Pilgrimage to the Lord of Qoyllur rit’i in Cusco Peru
A religious celebration in the heart of the Andes
A perfect example of the marriage of Catholic traditions and Inca worship, is undoubtedly the pilgrimage of Qoyllur rit’i, in the heart of the Peruvian Andes. Bruno, a member of our team, had the opportunity to participate, and he tells us everything!
What does Qoyllur rit’i mean?
Qoyllur rit’i comes from two Quechua words: qoyllur (sunset or morning star) and rit’i (snow), which means snow star. This traditional pilgrimage is carried out annually for more than two centuries, with the aim of paying tribute to the appearance of the image of Christ crucified on a rock in Ausangate, one of the highest mountains in Peru.
The tradition comes from a legend: the Child Jesus, disguised as a shepherd, appeared to an indigenous boy, Marianito, and the two became friends. When the parents found them dressed in rich clothes, they informed the village priest, who tried to capture him but without success. The boy disappeared and Marianito died of grief. In the place where the boy was buried, the image of the crucified Lord appeared on a rock, in a magnificent environment, surrounded by glaciers.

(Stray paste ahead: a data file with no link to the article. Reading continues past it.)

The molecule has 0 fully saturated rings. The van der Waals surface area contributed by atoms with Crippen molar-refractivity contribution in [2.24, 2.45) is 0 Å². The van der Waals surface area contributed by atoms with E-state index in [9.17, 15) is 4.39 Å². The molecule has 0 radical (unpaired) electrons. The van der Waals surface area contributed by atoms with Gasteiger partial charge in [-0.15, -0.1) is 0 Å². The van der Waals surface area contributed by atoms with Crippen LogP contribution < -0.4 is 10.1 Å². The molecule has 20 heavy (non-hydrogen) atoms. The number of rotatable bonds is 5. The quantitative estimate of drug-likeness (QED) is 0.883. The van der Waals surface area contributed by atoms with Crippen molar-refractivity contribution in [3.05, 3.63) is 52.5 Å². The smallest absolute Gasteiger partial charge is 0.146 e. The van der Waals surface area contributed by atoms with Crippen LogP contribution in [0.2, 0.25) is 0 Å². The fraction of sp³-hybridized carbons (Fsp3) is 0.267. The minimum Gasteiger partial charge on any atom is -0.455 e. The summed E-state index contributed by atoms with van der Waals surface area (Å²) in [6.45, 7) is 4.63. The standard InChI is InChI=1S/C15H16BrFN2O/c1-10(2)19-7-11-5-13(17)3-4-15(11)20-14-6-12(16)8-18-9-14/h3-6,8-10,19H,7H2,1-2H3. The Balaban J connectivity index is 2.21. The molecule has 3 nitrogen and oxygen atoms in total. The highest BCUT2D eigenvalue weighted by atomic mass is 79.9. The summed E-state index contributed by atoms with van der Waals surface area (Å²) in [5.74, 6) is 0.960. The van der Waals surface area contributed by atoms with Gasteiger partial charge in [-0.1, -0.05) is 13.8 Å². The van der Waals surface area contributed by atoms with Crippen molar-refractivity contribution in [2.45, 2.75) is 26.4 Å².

Opinion on a Pumadventures customer?
Although I grew up near the Pyrenees, it was my first multi-day camping trip. I must say that I was really impressed during these 3 days: firstly, for the impressive landscapes, but also for the religious fervor of the pilgrims who participate in this surreal event. Then also for the comfort of the camp and the speed at which the muleteers installed it every night. We ate very well and slept without suffering too much from the cold. Chances are I will try again next year!
What can you tell us more about the Qoyllur rit’i pilgrimage?
In some figures:
– 5200 meters: this is the highest altitude reached during this pilgrimage (Col de Machucruz).
– 5 ° C below zero – This is the lowest temperature the thermometer can display overnight, according to our guide. We have not verified the information, but the frozen walls of our stores during the last awakening attest to their accuracy.
– + than 30,000: this is the number of pilgrims who participate in this celebration each year.
– 72 hours: it is approximately the number of hours that the procession lasts. Most pilgrims do not sleep during this time.
– 30 km: this is the approximate number of kilometers that we have covered during these 3 days.